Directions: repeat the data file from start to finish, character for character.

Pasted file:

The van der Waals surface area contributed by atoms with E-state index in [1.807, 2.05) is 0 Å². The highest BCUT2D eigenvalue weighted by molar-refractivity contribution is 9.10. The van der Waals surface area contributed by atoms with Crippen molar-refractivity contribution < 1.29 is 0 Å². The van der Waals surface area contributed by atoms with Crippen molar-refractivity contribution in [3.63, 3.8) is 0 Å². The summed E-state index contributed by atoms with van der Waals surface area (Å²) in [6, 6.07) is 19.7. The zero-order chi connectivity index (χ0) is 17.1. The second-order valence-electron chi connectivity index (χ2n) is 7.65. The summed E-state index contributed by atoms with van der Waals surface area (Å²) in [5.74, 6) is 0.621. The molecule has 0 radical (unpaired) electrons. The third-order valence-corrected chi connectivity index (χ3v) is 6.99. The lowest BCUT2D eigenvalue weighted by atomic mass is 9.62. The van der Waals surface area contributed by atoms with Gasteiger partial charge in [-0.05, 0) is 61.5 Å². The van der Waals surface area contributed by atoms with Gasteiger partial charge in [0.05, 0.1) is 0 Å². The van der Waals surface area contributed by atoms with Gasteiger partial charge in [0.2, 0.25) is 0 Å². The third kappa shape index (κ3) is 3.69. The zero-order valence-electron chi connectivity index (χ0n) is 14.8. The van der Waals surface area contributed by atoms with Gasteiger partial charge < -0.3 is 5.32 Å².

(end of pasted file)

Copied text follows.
The van der Waals surface area contributed by atoms with E-state index in [1.807, 2.05) is 0 Å². The highest BCUT2D eigenvalue weighted by molar-refractivity contribution is 9.10. The van der Waals surface area contributed by atoms with Crippen molar-refractivity contribution < 1.29 is 0 Å². The van der Waals surface area contributed by atoms with Crippen molar-refractivity contribution in [3.63, 3.8) is 0 Å². The summed E-state index contributed by atoms with van der Waals surface area (Å²) in [6, 6.07) is 19.7. The zero-order chi connectivity index (χ0) is 17.1. The second-order valence-electron chi connectivity index (χ2n) is 7.65. The summed E-state index contributed by atoms with van der Waals surface area (Å²) in [5.74, 6) is 0.621. The molecule has 0 radical (unpaired) electrons. The third-order valence-corrected chi connectivity index (χ3v) is 6.99. The lowest BCUT2D eigenvalue weighted by atomic mass is 9.62. The van der Waals surface area contributed by atoms with Gasteiger partial charge in [-0.05, 0) is 61.5 Å². The van der Waals surface area contributed by atoms with Gasteiger partial charge in [0.05, 0.1) is 0 Å². The van der Waals surface area contributed by atoms with Gasteiger partial charge in [0.2, 0.25) is 0 Å². The third kappa shape index (κ3) is 3.69. The zero-order valence-electron chi connectivity index (χ0n) is 14.8. The van der Waals surface area contributed by atoms with Gasteiger partial charge < -0.3 is 5.32 Å².